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Common Eating Problems in the Elderly

Our bodily function changes as we age. Eating problems caused by the decline of physiological functions are common among the elderly. This can result in an imbalanced diet that may subsequently affect nutritional status. With proper dietary modifications, these eating problems can be resolved.

1. Chewing difficulties


  • Loosened teeth, ill-fitting dentures or decreased saliva secretion can all result in chewing discomfort or difficulties.


  • Choose the food with suitable texture.
Food groups Food examples
Grains Congee, noodles, oatmeal, etc.,
Vegetables Winter-melon, hairy gourd, spinach, tomato, etc.,
Fruits Banana, papaya, grapes, etc.,
Meat, fish, eggs and alternatives Minced meat, fish, egg, beancurd, etc.,
Milk and alternatives Milk, cheese, etc.,
  • Cut food into smaller pieces by chopping or grinding, modify food texture by pureeing with blenders before eating, cook food thoroughly until tender, or add sauces.
  • Visit dentists regularly and wear well-fitted dentures.

2. Reduced taste


  • Deterioration of taste buds.


  • To add flavour, use herbs or spices such as ginger, spring onion, garlic or dried tangerine peel, etc., (western herbs like parsley, coriander, pepper, etc.,) to season foods instead of preserved or pickled food and seasonings such as salted fish, salted eggs, miso, oyster sauce, etc., (western food or seasonings like sausages, stock cubes, salt at table, etc.,).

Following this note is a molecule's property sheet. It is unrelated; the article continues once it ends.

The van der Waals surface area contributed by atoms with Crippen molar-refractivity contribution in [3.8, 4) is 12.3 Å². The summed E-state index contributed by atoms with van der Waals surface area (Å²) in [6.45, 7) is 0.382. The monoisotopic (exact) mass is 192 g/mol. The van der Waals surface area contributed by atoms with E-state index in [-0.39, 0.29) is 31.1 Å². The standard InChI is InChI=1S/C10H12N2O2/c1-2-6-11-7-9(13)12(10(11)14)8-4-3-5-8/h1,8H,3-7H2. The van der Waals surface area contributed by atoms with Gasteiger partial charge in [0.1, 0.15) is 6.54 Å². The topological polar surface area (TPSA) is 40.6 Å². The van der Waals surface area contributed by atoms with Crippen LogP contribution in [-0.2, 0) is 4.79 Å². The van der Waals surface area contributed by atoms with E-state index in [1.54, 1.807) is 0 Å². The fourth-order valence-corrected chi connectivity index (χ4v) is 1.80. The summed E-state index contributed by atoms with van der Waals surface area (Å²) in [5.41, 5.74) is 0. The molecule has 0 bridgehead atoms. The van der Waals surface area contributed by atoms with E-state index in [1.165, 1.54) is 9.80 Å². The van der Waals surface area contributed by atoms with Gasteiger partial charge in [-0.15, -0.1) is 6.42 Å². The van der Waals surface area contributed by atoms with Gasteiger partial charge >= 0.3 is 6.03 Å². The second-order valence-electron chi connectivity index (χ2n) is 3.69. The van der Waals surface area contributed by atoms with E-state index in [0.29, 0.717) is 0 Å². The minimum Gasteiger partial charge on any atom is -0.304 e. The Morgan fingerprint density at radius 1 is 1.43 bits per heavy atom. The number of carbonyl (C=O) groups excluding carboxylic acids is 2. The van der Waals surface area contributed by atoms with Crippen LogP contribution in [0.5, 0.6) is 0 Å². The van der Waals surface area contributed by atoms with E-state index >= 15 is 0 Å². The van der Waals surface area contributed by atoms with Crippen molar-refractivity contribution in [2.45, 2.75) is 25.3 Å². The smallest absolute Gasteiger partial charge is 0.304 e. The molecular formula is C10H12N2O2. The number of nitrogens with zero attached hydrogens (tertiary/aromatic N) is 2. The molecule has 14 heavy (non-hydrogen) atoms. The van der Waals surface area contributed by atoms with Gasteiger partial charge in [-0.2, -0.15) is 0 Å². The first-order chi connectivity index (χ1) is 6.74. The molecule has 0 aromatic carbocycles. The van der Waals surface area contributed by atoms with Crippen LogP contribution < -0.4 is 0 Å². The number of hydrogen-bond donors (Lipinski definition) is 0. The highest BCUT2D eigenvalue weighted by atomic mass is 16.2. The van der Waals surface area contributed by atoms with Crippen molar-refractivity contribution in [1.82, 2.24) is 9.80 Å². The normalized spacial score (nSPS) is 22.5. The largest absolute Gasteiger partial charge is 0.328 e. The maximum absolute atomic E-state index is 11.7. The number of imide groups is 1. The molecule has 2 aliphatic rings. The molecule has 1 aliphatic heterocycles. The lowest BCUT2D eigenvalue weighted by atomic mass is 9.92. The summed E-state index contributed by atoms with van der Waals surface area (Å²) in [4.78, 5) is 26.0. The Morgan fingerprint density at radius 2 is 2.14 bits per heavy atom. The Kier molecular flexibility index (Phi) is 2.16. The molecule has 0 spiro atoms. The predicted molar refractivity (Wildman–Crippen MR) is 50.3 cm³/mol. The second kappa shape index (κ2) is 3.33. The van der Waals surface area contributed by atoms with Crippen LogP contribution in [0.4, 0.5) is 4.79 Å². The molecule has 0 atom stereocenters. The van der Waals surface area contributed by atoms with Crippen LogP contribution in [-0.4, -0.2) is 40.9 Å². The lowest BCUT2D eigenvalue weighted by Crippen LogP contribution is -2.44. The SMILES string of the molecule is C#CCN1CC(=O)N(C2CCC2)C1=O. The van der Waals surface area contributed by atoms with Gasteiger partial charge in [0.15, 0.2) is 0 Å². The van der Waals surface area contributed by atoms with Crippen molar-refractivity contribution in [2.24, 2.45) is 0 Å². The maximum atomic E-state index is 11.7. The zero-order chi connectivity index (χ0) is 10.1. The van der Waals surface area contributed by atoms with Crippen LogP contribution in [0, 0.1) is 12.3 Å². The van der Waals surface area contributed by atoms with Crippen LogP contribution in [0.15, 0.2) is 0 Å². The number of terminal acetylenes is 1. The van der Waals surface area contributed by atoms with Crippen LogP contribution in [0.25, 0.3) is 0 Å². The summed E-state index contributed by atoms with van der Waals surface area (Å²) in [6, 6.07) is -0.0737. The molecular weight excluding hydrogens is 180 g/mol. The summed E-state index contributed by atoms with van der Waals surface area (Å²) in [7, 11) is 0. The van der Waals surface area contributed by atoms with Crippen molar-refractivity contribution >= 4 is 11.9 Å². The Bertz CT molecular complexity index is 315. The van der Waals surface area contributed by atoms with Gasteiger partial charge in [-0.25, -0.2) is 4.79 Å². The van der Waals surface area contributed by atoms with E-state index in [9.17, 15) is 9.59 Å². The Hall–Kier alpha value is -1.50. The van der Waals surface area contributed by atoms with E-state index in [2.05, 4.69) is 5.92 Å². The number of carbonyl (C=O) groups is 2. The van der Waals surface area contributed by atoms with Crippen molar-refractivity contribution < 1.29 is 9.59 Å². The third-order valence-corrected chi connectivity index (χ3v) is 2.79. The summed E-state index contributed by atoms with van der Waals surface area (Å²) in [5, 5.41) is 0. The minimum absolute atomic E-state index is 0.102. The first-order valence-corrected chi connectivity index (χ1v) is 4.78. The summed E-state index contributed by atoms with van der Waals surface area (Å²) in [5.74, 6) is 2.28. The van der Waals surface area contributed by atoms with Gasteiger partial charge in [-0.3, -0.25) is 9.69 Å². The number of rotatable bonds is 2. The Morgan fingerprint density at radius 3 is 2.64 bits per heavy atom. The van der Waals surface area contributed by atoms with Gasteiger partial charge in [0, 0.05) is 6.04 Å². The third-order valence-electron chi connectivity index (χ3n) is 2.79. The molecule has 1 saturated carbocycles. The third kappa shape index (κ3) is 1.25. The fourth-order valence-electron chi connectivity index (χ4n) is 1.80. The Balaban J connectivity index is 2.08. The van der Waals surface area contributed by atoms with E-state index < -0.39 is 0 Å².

• Encourage chewing and ensure proper dental hygiene.
  • Avoid cigarette smoking.

3. Dry mouth


  • Reduced saliva production


  • Ensure adequate fluid intake.
  • Choose moist food such as congee, mashed gourd or steamed egg pudding. (western food like mashed potato, baked beans, meat stew, etc.,)
  • Provide food with sauces, gravies or clear soup, or soften bread or crackers with milk or soup.
  • Drink some water to moisten the mouth before meals or chew on some pickles or fresh lemon slices to stimulate saliva secretion.

4. Poor digestion


  • Reduced saliva and digestive juices may lead to poor digestion and nutrient absorption, which is often associated with symptoms such as nausea and flatulence after meals.


  • Have small, frequent meals and chew slowly.
  • Avoid intake of fried or high fat food and reduce intake of caffeine or alcohol-containing food or drinks.
  • Avoid lying down right after meals; performing light physical activities such as walking may help digestion.

5. Poor appetite


  • Illness, gastrointestinal discomfort or ill-fitting dentures.
  • Side effect of drugs.
  • Poor psychological and emotional well-being.


  • Have small, frequent meals supplemented with nutrient dense snacks such as bread with cheese or peanut butter, dessert soup made with milk, eggs or beancurd, etc., (western food like custard pudding, ice-cream, yoghurt)
  • Use herbs or spices such as ginger, spring onion, garlic or dried tangerine peel, etc., (western herbs like parsley, coriander, pepper, etc.,) as seasonings, or garnish food with carrot or corn to make dishes more attractive.
  • Prepare foods that are nutrient-dense by adding minced meat, fish, beancurd, egg, potato or dried beans into congee, noodles or soup. Encourage consuming soup ingredients together with the soup so as to increase nutrient intake.

Menu suggestions:

Red beans, lotus root and lean pork soup

Blackeye peas, papaya, beancurd and fish soup

Tomato, potato and minced pork soup

Corn, beancurd and egg soup

Congee with minced pork and shredded lettuce

Noodle with fish slices and vegetables

Western style:

Lentil soup

Cream of tomato soup

Chicken corn chowder

Pasta with cream sauce and minced meat

Salad with beans and cheese


Consult your doctor if the eating problem persists or worsens to prevent adverse effects on your nutritional status.